Inflation is up, and with it, so is the cost of living –

So most households are making every dollar stretch a little further. And while the discounts might be obvious when you swap one brand of cheese for another, there are even bigger savings to be made, right at home.

With a house that’s more efficient to heat and cool, you’ll shrink your energy bill and your environmental impact along with it. That double bonus is much easier to achieve than you might think – here’s how.

1; Install a smart meter

What uses the most energy in your home? How much would you save by switching to LEDs or turning appliances off at the wall? You can answer those questions with a smart meter, which lets you track, in 30-min increments, how much energy you’re using. Seeing that data will let you focus on getting the biggest wins and can be motivating too! To get a smart meter installed, start by talking to your energy retailer.


2; Set timers on appliances

If your appliances are on when you’re not home, you’re wasting energy! It’s amazing how quickly the costs of things like heated towel rails and underfloor heating that are not in use can add up. Some appliances come with built-in timers. For others, you can simply plug in an inexpensive timer device, available from any hardware shop. Set the timers to turn on and off to suit you ­– warm, fluffy towels after your shower, without the cost of heating them around the clock.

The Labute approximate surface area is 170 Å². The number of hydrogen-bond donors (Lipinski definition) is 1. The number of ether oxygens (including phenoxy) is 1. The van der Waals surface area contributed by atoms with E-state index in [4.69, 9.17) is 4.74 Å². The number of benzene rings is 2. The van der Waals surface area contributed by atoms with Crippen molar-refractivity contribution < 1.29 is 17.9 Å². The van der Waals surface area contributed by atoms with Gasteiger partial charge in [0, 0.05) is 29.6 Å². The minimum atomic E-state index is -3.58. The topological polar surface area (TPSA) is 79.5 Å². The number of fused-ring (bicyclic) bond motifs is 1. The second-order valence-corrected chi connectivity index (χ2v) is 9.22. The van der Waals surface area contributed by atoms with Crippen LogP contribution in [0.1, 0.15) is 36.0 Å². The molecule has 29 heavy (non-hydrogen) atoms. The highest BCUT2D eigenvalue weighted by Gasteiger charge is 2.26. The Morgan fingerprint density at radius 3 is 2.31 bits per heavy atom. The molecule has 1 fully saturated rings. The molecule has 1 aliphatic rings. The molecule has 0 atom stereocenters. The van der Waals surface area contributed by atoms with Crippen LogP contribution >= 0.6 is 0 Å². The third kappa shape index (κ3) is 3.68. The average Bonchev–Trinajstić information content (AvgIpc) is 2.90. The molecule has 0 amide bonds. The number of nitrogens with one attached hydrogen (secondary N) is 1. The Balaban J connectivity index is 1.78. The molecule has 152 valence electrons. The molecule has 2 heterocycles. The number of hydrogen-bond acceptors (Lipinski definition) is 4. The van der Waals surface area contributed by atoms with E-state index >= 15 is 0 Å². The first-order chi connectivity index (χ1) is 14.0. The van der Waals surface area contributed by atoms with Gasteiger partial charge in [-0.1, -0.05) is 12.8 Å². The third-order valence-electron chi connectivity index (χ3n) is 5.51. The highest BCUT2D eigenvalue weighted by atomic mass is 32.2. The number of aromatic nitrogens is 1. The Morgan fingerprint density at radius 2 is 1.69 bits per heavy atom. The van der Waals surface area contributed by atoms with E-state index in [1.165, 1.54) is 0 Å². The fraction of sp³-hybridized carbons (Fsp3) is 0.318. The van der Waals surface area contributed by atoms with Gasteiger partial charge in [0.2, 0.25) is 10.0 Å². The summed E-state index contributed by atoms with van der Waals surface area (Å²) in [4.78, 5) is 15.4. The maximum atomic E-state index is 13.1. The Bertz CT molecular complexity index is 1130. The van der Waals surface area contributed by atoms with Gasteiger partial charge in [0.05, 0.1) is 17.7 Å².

3; Invest in solar panels

The humble roof soaks up thousands of hours of sunshine each year – that’s eco-friendly, free energy that you could be capturing! To transform it into your very own eco power supply, you’ll need solar panels and batteries. That can be a big investment, but in some states across Australia and in some communities within New Zealand, solar rebates and funding assistance can reduce the initial outlay.


4. Insulate top to bottom
Insulation is a game changer – it keeps the warmth and cool in. For most homes, insulating can be relatively fast and cheap – well-fitting bats in your roof and underfloor insulation make a significant difference. You’ll use your heater less in winter and will find your home stays cooler as the weather heats up. That adds up to more comfortable, affordable living and less environmental impact